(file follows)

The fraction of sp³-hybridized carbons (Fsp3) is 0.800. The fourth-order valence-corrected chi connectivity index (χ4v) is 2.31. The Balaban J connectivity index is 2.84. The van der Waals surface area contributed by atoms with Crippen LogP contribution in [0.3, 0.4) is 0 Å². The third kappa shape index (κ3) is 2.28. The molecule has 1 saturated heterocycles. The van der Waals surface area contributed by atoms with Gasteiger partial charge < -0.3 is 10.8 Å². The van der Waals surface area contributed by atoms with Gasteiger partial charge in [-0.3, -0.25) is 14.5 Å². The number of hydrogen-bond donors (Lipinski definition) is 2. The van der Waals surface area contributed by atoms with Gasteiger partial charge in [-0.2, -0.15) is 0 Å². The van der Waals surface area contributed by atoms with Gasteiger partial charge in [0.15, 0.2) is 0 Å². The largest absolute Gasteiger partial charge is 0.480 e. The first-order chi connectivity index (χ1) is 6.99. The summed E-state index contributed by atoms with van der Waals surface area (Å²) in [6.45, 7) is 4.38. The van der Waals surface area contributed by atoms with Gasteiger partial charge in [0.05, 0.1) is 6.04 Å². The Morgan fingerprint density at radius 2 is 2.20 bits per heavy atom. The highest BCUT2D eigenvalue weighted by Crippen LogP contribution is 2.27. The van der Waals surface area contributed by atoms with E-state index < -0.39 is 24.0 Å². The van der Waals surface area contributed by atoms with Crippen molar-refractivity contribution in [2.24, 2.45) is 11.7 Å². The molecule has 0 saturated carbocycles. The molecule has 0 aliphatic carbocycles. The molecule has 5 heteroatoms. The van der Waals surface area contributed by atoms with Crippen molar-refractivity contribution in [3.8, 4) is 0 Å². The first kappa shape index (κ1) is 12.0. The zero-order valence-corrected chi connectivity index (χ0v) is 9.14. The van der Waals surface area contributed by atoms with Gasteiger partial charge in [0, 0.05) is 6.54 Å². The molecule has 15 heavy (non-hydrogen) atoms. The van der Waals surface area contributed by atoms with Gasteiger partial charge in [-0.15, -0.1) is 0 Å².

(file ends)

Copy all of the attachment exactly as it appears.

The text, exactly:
The fraction of sp³-hybridized carbons (Fsp3) is 0.800. The fourth-order valence-corrected chi connectivity index (χ4v) is 2.31. The Balaban J connectivity index is 2.84. The van der Waals surface area contributed by atoms with Crippen LogP contribution in [0.3, 0.4) is 0 Å². The third kappa shape index (κ3) is 2.28. The molecule has 1 saturated heterocycles. The van der Waals surface area contributed by atoms with Gasteiger partial charge < -0.3 is 10.8 Å². The van der Waals surface area contributed by atoms with Gasteiger partial charge in [-0.3, -0.25) is 14.5 Å². The number of hydrogen-bond donors (Lipinski definition) is 2. The van der Waals surface area contributed by atoms with Gasteiger partial charge in [-0.2, -0.15) is 0 Å². The van der Waals surface area contributed by atoms with Gasteiger partial charge in [0.15, 0.2) is 0 Å². The largest absolute Gasteiger partial charge is 0.480 e. The first-order chi connectivity index (χ1) is 6.99. The summed E-state index contributed by atoms with van der Waals surface area (Å²) in [6.45, 7) is 4.38. The van der Waals surface area contributed by atoms with Gasteiger partial charge in [0.05, 0.1) is 6.04 Å². The Morgan fingerprint density at radius 2 is 2.20 bits per heavy atom. The highest BCUT2D eigenvalue weighted by Crippen LogP contribution is 2.27. The van der Waals surface area contributed by atoms with E-state index < -0.39 is 24.0 Å². The van der Waals surface area contributed by atoms with Crippen molar-refractivity contribution in [2.24, 2.45) is 11.7 Å². The molecule has 0 saturated carbocycles. The molecule has 0 aliphatic carbocycles. The molecule has 5 heteroatoms. The van der Waals surface area contributed by atoms with Crippen molar-refractivity contribution in [3.8, 4) is 0 Å². The first kappa shape index (κ1) is 12.0. The zero-order valence-corrected chi connectivity index (χ0v) is 9.14. The van der Waals surface area contributed by atoms with Gasteiger partial charge in [0, 0.05) is 6.54 Å². The molecule has 15 heavy (non-hydrogen) atoms. The van der Waals surface area contributed by atoms with Gasteiger partial charge in [-0.15, -0.1) is 0 Å².